Land Trust uses Muscle Power in Combat with Invasive Plants

The Stowe Land Trust has been on the front lines in Moscow for the last year, working to push out the invaders and reclaim 50 acres of conserved land for the natives.

Chemical warfare was not an option, so the trust and its volunteers resorted to tried-and-true muscle power.

The Stowe Land Trust is working on a multiyear effort to restore native diversity and habitats to 50 acres of conserved land on the DuMont Meadow property at the end of Adams Mill Road.

Invasive plant control kicked off last spring with cutting back an infestation of mature nonnative, invasive bush honeysuckle, brush-hogging the meadow to open it up to pollinators and using an excavator to pull out more honeysuckle in the fall.

“We pulled out about 1,000 honeysuckle plants,” said Kristen Sharpless, conservation program manager for Stowe Land Trust. “And we didn’t use any herbicides, because we want to promote growth of the native plants.”

Volunteers were armed with hand saws, loppers and raw muscle power.

Accomplishing the goal by hand and using machine-powered methods instead of herbicides requires a longer-term commitment, but the trust has decided that in this case, it is well worth it.

Last week, about 30 volunteers helped to plant 550 new trees and shrubs that would normally be in the flood plain — such as silver maples and dogwood — along the Little River.

Many are native fruit- or nut-bearing trees that will produce food for birds and other critters, while creating a buffer to filter water and prevent riverbank erosion, Sharpless said.

The trust hopes to establish a mosaic of healthy habitats that attract and support a wide array of native plants and animals, and push out the invasive honeysuckle and Japanese knotweed.

Last Friday, 24 volunteers from National Life Group in Montpelier used their community service hours to assist Stowe Land Trust, along with a handful of volunteers from Arcana Gardens and Greenhouses in Jericho who decided to celebrate a birthday by planting trees.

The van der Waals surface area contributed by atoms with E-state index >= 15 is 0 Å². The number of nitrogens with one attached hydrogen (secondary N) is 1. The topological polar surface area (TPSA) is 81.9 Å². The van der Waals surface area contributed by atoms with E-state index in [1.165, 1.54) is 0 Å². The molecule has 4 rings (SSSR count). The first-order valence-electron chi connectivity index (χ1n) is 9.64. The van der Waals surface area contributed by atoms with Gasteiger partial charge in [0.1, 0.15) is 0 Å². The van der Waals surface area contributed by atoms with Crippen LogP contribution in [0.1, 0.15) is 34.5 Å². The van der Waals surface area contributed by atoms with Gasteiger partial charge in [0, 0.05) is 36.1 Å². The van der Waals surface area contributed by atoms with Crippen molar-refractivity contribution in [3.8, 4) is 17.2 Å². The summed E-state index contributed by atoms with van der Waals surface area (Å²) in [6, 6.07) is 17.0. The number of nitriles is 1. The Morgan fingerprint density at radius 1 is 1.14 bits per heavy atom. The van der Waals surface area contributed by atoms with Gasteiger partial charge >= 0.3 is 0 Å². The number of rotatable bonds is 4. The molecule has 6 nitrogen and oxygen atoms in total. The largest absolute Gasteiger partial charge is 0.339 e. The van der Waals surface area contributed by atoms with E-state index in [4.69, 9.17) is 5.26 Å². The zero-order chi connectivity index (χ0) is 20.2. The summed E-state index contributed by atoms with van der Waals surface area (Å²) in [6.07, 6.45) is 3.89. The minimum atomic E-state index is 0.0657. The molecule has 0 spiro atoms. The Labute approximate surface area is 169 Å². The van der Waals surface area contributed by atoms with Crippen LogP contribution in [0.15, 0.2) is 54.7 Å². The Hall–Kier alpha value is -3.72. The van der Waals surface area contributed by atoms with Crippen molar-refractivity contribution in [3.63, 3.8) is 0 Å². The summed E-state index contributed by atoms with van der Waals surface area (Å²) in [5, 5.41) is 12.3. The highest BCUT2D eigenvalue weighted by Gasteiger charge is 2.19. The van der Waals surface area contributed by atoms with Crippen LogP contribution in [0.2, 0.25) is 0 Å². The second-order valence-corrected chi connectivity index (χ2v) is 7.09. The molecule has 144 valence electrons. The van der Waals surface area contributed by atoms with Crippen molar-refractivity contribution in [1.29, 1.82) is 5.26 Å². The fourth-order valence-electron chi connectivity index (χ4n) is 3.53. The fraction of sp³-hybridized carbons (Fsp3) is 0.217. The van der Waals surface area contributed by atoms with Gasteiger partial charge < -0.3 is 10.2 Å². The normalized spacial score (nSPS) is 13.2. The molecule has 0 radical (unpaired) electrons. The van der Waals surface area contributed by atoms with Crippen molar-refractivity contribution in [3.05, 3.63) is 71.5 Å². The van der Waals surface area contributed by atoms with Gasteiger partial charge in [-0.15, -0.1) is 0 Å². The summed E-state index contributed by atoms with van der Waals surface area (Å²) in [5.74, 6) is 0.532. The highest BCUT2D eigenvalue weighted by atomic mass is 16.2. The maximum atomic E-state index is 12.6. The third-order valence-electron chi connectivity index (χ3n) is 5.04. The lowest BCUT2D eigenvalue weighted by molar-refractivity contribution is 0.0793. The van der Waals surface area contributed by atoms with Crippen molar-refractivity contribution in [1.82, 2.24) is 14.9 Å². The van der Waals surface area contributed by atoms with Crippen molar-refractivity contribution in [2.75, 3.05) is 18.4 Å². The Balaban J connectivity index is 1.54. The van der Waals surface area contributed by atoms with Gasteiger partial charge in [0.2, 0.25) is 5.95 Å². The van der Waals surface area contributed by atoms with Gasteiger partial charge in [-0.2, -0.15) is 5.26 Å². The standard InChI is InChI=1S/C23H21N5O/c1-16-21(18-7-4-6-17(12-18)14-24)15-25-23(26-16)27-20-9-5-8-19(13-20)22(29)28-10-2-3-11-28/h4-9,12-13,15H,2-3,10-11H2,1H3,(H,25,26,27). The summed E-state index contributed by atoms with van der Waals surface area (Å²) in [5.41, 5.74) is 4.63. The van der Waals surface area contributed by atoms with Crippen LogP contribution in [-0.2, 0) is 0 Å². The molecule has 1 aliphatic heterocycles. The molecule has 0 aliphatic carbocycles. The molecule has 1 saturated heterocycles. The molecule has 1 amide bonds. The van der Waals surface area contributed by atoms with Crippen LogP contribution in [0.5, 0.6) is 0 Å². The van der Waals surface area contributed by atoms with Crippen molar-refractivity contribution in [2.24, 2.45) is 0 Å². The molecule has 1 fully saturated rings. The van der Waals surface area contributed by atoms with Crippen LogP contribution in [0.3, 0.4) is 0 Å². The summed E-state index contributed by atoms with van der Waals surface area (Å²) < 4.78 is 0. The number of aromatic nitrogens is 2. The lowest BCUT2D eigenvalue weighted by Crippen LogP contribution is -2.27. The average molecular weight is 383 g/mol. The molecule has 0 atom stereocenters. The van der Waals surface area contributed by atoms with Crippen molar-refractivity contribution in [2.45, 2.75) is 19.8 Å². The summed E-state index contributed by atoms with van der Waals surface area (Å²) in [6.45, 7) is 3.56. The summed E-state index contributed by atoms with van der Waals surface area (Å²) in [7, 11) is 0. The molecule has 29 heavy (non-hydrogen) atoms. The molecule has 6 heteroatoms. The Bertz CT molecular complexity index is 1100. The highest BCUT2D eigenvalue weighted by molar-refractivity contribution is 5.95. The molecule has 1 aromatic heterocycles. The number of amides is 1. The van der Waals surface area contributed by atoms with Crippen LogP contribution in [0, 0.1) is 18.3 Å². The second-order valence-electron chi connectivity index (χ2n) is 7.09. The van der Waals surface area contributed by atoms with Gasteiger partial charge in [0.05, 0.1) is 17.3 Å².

The trees were supplied by Intervale Center in Burlington.

Jack Miceli of Waterbury, who works for National Life, said that every employee gets 40 hours a year to volunteer. Last week was volunteer week, and employees were given a list of 25 locations to choose from. The corporate development department, institutional markets, and the enterprise solution delivery office decided Stowe would be the best place for them, even though it was raining and cold.

“It’s a great team-building thing,” Miceli said. “Another group was in Plainfield planting, the tax department was helping at the food bank. … Our motto is ‘Do good, be good, make good.’”

All the volunteers are coordinated centrally, from the Vermont and Dallas, Texas, offices. About 1,000 National Life Group employees were out in full force in the two states, said Justin Tease.

Invasive plant management will continue at DuMont Meadow until all the honeysuckle has been demolished, and the new trees push the knotweed from the riverbanks. The trust couldn’t pull the knotweed for fear it that would weaken the root systems holding the riverbank together.

As part of another project along the Little River, Friends of the Winooski River joined Stowe Land Trust and Stowe middle and high school students on Tuesday to help plant 350 more trees on River Road. These trees will also help protect shoreline stability, improve water quality, and increase wildlife habitat.

Author Credit: Kayla Collier, Stowe Reporter

Photo Credit: E. Spinney, FPR